Saturday, September 5, 2015

The Windchime

Daughter: It's impossible.
Me: You know back in England some people say, "better out than in."
Son: Why would it ever go in!?

My daughter is a chimney. Don't worry - I'm not suggesting she's started hitting the Rothman's and is smoking. Although I'm quite aware if she were to hold a cigarette to her mouth and say, "sod you then" she'd look disturbingly like her Gran. Who - as an aside - looked an awful lot like Colin Firth. Anyhoo - it's far more nefarious than that. Every evening after school my daughter will park herself on the couch with her brother (usually after shedding most of their clothes in that way that kids tend to) and bottom-burp away like a wind-powered metronome. It's not just the rhythmic frequency that's alarming. It's the ferocity. She's like that one bloke we all know that holds no shame and just bellows it out in public. Her brother is so desensitized by the whole experience that he doesn't even remark on it anymore. And of course I have to. I do that tiresome, repetitive parent thing I've suggesting she might need to go to the bathroom. She'll shake her head, trump some more and then inevitably two minutes later will make the, "oh yeah - he might be right for once" expression and sprint to the bathroom.

Two things here. Firstly it boggles my mind that my daughter seems to treat going to the bathroom like a game of chicken. Obvious by the fact she appears to be trying to beat the land/speed record when it becomes clear to her that she absolutely must go now or something foul and depraved is going to occur. Any parent can attest to the countless times of cleaning up whoopcidents. Although they usually involve much younger children than my daughter. I'm sure I can't be the only one who has spent thirty minutes bleaching a toy trampoline after one of my kids appeared to have a shit-and-salami party on it.

Secondly - my once proud, warm feelings about how my kids have developed good bathroom etiquette have evaporated as far as my daughter goes. So desperate is she to get there on time she no longer closes the door and has returned to that infuriating habit of trying to hold a conversation loudly across the house whilst she's at it. I'm certain she remembers House Rule 73 (Urine, children and Daddy making dinner do not a casserole make) and yet she flagrantly seems to be ignoring it. When she's done I now always have to ask if she's washed her hands. Which she hasn't. Or if she flushed. Which she's batting around .500 at. So frequent is her lack of bathroom decorum that I'm quite persuaded to pick up one of those cute signs you see in Hobby Lobby or Homegoods.

Owen though - bless him - still holds dear the notion that bathrooming (as he calls it sometimes) is a private, ignoble exercise that one should take ample time to get to and that holds a series of steps to ensure everything is all in proper order. He tends to casually mosey towards the bathroom - perhaps with a little song or dance - breezily letting me know he'll be gone for a bit. He'll close the door (and weirdly always has insisted on that ever since he was toilet trained at a bizarrely early age) and then proceed to shout a few ingrained statements that oddly remind me of Winston Smith chanting, "We've always been at war with Eastasia." His two most common phrases being, "this is none of your business" and, "pooping is not a team sport." Personally I'm quite impressed that he's taken something I've said a few times to heart in such a manner. After bellowing that out there is silence. Then a flush. Followed by the sound of him happily washing his hands. If he could he'd do that grandpa-whistle that grandpas make when they're happily working in an allotment. After which Owen feels no desire to narrate his experiences in the bathroom most of the time. Unless he has concerns, of course. Of course he is five. So there are those treasured moments when you're stood in line at Starbucks ready to order when he loudly tells me, "my poop has been green lately, Daddy." I wont lie - I did wonder if that was some odd marketing ploy on Starbucks behalf that involved their signature color.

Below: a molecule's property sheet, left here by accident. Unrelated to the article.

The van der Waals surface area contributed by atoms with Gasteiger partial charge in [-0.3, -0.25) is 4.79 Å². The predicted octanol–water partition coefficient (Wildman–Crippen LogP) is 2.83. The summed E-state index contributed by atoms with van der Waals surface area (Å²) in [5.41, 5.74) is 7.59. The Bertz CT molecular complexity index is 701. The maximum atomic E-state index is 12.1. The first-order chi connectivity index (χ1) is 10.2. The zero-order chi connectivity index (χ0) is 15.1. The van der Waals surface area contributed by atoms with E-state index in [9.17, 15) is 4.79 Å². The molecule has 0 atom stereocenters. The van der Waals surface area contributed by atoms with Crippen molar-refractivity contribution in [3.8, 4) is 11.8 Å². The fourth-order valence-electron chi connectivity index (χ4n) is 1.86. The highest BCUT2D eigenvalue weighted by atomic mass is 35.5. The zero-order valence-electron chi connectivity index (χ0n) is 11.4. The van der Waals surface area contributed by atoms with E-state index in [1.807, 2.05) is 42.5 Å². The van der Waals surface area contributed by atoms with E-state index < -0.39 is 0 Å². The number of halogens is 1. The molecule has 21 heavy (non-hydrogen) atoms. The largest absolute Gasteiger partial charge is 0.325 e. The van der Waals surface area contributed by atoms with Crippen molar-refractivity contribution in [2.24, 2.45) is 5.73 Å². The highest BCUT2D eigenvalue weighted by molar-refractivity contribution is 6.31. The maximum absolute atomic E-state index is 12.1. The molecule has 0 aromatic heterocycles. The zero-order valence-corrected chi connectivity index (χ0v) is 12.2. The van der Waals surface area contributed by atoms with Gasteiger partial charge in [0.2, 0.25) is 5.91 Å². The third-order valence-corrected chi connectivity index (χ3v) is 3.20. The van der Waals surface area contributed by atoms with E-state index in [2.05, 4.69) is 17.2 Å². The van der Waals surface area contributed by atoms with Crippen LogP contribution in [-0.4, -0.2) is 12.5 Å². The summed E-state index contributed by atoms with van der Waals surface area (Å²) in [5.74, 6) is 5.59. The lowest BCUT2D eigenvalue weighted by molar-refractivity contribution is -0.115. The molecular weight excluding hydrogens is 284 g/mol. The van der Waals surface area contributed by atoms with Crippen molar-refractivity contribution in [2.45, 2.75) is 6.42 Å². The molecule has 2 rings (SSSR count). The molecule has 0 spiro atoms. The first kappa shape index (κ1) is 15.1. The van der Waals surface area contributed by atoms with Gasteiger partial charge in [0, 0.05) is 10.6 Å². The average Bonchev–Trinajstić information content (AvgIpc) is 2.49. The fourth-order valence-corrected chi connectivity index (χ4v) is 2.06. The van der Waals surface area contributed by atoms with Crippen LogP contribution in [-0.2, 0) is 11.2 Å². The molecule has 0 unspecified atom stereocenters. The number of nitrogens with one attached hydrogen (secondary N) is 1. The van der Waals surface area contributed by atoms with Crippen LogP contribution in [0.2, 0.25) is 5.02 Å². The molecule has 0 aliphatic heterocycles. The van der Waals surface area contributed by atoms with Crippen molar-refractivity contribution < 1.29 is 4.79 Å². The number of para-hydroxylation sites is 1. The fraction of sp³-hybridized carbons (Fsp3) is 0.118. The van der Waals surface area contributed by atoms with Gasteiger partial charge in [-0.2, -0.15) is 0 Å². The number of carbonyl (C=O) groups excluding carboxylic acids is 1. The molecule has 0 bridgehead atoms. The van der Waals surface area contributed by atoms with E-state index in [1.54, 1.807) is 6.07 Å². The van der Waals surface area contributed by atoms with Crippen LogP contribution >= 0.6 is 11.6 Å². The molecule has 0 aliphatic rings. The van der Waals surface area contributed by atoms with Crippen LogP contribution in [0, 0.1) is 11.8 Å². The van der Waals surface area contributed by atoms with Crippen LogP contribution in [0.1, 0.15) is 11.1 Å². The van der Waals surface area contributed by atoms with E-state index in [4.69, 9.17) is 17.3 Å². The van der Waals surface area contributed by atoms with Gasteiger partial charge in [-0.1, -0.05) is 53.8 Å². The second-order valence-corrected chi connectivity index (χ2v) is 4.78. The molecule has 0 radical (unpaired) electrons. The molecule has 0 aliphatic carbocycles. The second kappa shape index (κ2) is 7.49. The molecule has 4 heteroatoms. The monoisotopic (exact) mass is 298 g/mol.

Anyway - I have had the conversation with my kids that perhaps - and it's just a suggestion - there isn't quite the need to roar out wind like a foghorn warning a ship about a sandbank in a storm. And there's certainly a time and place. I recall many a disappointed look that I've made when out shopping for groceries years back and looking at their mother with, "that evil monstrosity was you, wasn't it?" Which brings me to the point. I told my kids that you don't have to do that. Yes you don't want to be all bloated and uncomfortable. But that personally I'm quite capable of not thrumping any and every time the incident arises. At which point my kids looked at me like I'm some kind of magical arse wizard (and just to be clear that is not my profile name on Tinder). They simply don't believe me. They really do believe it can't be prevented. Once at the border it will attempt to cross. So basically that same fear that irrational Arizonians have about Mexicans. My kids naturally believe 99.99% of what I say. It sends a shiver through me that I've been wondering when my kids will develop that wonderful sense of questioning the things they hear - and that it'll be rooted in thinking that Daddy doesn't seem to know anything about farting.

Quite frankly if there's something I don't want to be an expert in it's that.

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